Reformed Orthodoxy in Scotland
June 16, 2015
Aaron Clay Denlinger (ed.), Reformed Orthodoxy in Scotland: Essays on Scottish Theology 1560-1775. Bloomsbury T&T Clark, 2015. $130.00/£70.00
The last three decades have witnessed a radical reappraisal of post-Reformation Reformed theology. The work of Richard A. Muller and those who have followed in his wake has demonstrated conclusively that Reformed orthodoxy was not an era of lifeless rationalism, nor a fundamental betrayal of John Calvin, but rather a period of creativity in which the Reformed theological enterprise was elaborated in response to internal and external pressures. This fine collection of fourteen essays directs our attention to Scottish Reformed orthodoxy in the light of this historiographical sea-change. Scotland was a small kingdom on the geographical and, in certain respects, the cultural periphery of Europe, but Scottish theologians made their own valuable contribution to the international movement. In particular, their unique political context proved to be a powerful stimulus to radical ideas about church and state. In addition to this historical role, Scotland has also played an important historiographical role. As Carl Trueman points out in the introduction to this volume, Scotland features prominently in one strand of the Calvin versus the Calvinists narrative, that championed by Thomas F. Torrance and James B. Torrance. The time indeed appears ripe for some critical reassessment. This review can only draw attention to three essays that were of particular interest to the reviewer and give a flavour of the remainder.
Donald John Maclean offers a fresh reading of John Knox in response to those such as M. Charles Bell who regard On Predestination as an anomaly in Knox's output in restricting God's love to the elect. The real Knox according to this view, the Knox of the other works, set forth Christ as saviour of the world who in his death achieved reconciliation for all. This Knox is then pitted against his successors in a Scottish version of Calvin versus the Calvinists, Knox versus the Knoxians, to argue for a rationalist declension from the evangelical Calvinism of the early Reformers. Maclean demonstrates that On Predestination can be harmonized with statements found in Knox's earlier and later writings across a range of genres, and that it is fully consistent with Knox's doctrine of God especially with respect to the attributes of immutability, omniscience, and omnipotence. The relative paucity of citations of Knox on this doctrine by later Scottish writers is more likely due to the international character of Reformed Protestantism and the wealth of resources available to seventeenth-century divines than to any fundamental difference to their esteemed forebear. Maclean arrives at a more holistic account of Knox's thought on predestination and his place within the tradition, showing along the way some of the historiographical muddle through which students of Scottish Reformed orthodoxy must work.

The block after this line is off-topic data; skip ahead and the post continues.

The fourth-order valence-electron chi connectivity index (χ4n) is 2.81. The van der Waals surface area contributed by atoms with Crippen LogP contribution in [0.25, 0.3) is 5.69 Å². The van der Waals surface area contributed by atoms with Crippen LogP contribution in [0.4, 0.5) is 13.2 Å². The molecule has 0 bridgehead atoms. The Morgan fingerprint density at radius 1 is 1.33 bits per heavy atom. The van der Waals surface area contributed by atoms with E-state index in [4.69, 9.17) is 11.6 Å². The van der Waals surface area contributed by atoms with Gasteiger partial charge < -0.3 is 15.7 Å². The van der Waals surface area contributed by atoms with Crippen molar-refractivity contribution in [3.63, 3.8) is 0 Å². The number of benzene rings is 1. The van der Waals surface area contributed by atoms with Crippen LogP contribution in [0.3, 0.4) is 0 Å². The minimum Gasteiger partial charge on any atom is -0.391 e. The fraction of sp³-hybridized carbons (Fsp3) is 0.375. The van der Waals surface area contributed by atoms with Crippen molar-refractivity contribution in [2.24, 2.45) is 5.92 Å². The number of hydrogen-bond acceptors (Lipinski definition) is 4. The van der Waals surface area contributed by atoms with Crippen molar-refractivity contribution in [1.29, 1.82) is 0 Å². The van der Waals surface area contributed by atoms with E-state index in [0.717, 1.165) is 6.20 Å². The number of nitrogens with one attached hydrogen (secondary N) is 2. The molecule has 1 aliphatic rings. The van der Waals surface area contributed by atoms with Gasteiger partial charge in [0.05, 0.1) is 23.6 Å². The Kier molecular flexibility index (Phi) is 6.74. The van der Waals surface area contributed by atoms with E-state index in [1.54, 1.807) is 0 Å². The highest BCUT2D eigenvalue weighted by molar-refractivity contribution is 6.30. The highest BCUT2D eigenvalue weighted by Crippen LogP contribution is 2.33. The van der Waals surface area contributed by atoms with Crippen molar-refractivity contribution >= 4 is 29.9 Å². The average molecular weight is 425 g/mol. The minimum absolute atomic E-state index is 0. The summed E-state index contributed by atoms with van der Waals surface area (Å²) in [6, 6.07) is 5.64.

Nicholas Thompson surveys the multifaceted approach of men like Patrick and John Forbes, Robert Baron, and William Guild to combatting tenacious recusancy in the diocese of Aberdeen. They found themselves engaged in a long-running battle with Catholic polemicists who challenged them to specify the year in which the Church of Rome fell from the truth, and to name those who since that time had maintained true religion in all the points on which Protestants insist. This necessitated reflection on issues such as the visible succession of the true church, the fate of the forefathers who died in the faith of Rome, etc. The Aberdonian doctors held a vision of the Kirk which was both 'catholic' in its fidelity to historical tradition and 'orthodox' by the standards of the Reformed confessions. Their interest in controversy with Roman Catholicism and Reformed catholicity was reflected in the output of Edward Raban's press in Aberdeen. These subjects were the focus of a much higher proportion of religious works and published university disputations when compared, for example, with the printers of Edinburgh. Aberdonian theology was considered suspect by many others due to the Erastianism of leading representatives and their refusal to take the Covenant. It had sought to maintain a broad unified front against the Counter-Reformation, but 'found itself thrust to the margins of Scottish church life by the narcissism of small differences' (p. 82).